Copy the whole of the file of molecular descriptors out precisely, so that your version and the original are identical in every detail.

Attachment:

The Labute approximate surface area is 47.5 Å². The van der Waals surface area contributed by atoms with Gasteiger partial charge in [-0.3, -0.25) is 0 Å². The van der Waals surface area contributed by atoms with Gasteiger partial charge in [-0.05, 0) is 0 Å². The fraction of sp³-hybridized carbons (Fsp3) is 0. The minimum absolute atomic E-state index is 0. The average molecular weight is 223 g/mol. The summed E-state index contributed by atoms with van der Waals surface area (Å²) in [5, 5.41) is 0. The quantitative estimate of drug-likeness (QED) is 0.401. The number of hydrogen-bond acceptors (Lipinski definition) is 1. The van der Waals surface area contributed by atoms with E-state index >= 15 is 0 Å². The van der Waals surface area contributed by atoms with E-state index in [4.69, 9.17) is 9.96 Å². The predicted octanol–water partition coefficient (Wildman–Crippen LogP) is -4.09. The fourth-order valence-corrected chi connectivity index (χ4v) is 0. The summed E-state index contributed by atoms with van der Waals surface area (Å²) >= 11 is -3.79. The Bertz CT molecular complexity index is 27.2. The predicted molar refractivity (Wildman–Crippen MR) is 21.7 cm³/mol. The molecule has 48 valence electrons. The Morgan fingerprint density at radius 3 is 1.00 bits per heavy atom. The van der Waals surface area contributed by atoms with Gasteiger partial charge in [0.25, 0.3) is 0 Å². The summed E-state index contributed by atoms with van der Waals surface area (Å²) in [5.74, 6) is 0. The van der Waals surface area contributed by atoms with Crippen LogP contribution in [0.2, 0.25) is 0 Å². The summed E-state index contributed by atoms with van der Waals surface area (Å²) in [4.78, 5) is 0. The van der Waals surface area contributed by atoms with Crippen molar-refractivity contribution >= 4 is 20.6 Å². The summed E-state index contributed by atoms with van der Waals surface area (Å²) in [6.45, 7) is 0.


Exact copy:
The Labute approximate surface area is 47.5 Å². The van der Waals surface area contributed by atoms with Gasteiger partial charge in [-0.3, -0.25) is 0 Å². The van der Waals surface area contributed by atoms with Gasteiger partial charge in [-0.05, 0) is 0 Å². The fraction of sp³-hybridized carbons (Fsp3) is 0. The minimum absolute atomic E-state index is 0. The average molecular weight is 223 g/mol. The summed E-state index contributed by atoms with van der Waals surface area (Å²) in [5, 5.41) is 0. The quantitative estimate of drug-likeness (QED) is 0.401. The number of hydrogen-bond acceptors (Lipinski definition) is 1. The van der Waals surface area contributed by atoms with E-state index >= 15 is 0 Å². The van der Waals surface area contributed by atoms with E-state index in [4.69, 9.17) is 9.96 Å². The predicted octanol–water partition coefficient (Wildman–Crippen LogP) is -4.09. The fourth-order valence-corrected chi connectivity index (χ4v) is 0. The summed E-state index contributed by atoms with van der Waals surface area (Å²) >= 11 is -3.79. The Bertz CT molecular complexity index is 27.2. The predicted molar refractivity (Wildman–Crippen MR) is 21.7 cm³/mol. The molecule has 48 valence electrons. The Morgan fingerprint density at radius 3 is 1.00 bits per heavy atom. The van der Waals surface area contributed by atoms with Gasteiger partial charge in [0.25, 0.3) is 0 Å². The summed E-state index contributed by atoms with van der Waals surface area (Å²) in [5.74, 6) is 0. The van der Waals surface area contributed by atoms with Crippen LogP contribution in [0.2, 0.25) is 0 Å². The summed E-state index contributed by atoms with van der Waals surface area (Å²) in [4.78, 5) is 0. The van der Waals surface area contributed by atoms with Crippen molar-refractivity contribution >= 4 is 20.6 Å². The summed E-state index contributed by atoms with van der Waals surface area (Å²) in [6.45, 7) is 0.